Padilla Pushes DOJ to Improve Enforcement of Environmental Laws

Letter to AG Garland calls on DOJ to hold polluters accountable and better protect communities

WASHINGTON, D.C. – Today, U.S. Senator Alex Padilla (D-Calif.), member of the Senate Judiciary and Environment and Public Works Committees, sent a letter to Attorney General Merrick Garland calling on the Department of Justice to improve enforcement of environmental laws in the Central District of California. The letter also asks the Department of Justice to explain their policy regarding the use of non-prosecution agreements that spare corporate polluters of criminal liability.

The letter follows a Los Angeles Times report that Central District prosecutors made more deals with corporations accused of violating environmental laws than any other office in the country, letting corporations escape criminal responsibility for environmental crimes while disadvantaged communities in Los Angeles suffer from multiple sources of toxic pollution that disproportionately impact their health, safety, and livelihoods.

“Communities of color, low-income communities, and tribal communities are more likely to live near polluting factories and hazardous waste sites than wealthier and whiter communities. Many such communities in the Los Angeles area are severely impacted by multiple sources of pollution from industrial facilities, traffic congestion, and proximity to ports,” Senator Padilla wrote.

He continued, “The Department of Justice must hold polluters accountable for environmental crimes that disproportionately impact Black, Latino, and Native American communities. I appreciate your attention to this important matter, and I look forward to your response.”

A copy of the letter can be found here and below.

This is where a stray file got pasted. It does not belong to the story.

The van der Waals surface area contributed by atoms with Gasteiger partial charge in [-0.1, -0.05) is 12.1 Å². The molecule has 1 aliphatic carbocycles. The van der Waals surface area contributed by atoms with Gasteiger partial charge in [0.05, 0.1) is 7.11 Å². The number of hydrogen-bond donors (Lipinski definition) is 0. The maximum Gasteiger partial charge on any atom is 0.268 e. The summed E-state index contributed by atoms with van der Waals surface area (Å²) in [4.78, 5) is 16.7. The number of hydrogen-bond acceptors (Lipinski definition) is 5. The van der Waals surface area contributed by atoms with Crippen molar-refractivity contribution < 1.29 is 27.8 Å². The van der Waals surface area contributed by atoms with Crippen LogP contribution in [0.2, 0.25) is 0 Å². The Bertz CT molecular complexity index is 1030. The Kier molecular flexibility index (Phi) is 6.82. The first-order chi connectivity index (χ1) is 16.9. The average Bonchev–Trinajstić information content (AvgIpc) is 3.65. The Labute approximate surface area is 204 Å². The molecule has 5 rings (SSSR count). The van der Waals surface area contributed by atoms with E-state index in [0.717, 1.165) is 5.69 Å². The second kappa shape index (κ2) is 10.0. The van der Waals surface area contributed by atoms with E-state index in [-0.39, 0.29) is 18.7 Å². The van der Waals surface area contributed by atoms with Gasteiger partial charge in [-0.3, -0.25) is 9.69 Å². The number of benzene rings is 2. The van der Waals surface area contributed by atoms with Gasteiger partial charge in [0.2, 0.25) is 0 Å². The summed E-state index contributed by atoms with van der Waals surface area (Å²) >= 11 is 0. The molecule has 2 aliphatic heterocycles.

Dear Attorney General Garland:

I write to bring to your attention a disturbing trend regarding the use of non-prosecution agreements by the U.S. Attorney’s Office for the Central District of California in cases involving environmental justice. 

Communities of color, low-income communities, and tribal communities are more likely to live near polluting factories and hazardous waste sites than wealthier and whiter communities. Many such communities in the Los Angeles area are severely impacted by multiple sources of pollution from industrial facilities, traffic congestion, and proximity to ports.

Last month, the Los Angeles Times reported that Central District prosecutors have “made more such deals with corporations accused of violating environmental laws than in any of the 93 other such offices in the country.” Specifically, the Times reported that 40% of all non- prosecution deals nationwide related to environmental and wildlife cases since the 1990’s came out of the Central District of California.

While the sheer number of non-prosecution agreements in the Central District is concerning, given the many environmental injustices facing communities in Los Angeles, it is even more troubling that not all of these deals resulted in the clean-up they were supposed to facilitate. For example, prosecutors from the Central District entered into a non-prosecution agreement with Exide Technologies, which committed decades-worth of environmental crimes by dumping lead and other hazardous contaminants into the air, soil, and water, impacting mostly working-class, Latino communities who continue to suffer from cancer, asthma, learning disabilities, dangerous levels of lead in their blood, and more. Under the deal with federal prosecutors, all Exide had to do to avoid criminal liability was admit to their crimes, close their facility, and agree to pay $50 million to cover decontamination costs. However, Exide instead declared bankruptcy and escaped responsibility for finishing the clean-up, leaving California taxpayers on the hook for the largest environmental clean-up in California’s history.

The Exide case and the broader trend in the Central District raise critical questions about whether the Department of Justice’s mission of ensuring “fair and impartial administration of justice for all Americans” is truly being served. Therefore, I ask that you answer the following questions:

  • What is the Department’s policy regarding the use of non-prosecution agreements, and are there written guidelines for prosecutors to follow?
  • Why has the U.S. Attorney’s Office for the Central District of California entered into more non-prosecution agreements than any other office in the country?
  • How does the Department track non-prosecution agreements?

The Department of Justice must hold polluters accountable for environmental crimes that disproportionately impact Black, Latino, and Native American communities. I appreciate your attention to this important matter, and I look forward to your response. 

Sincerely, 

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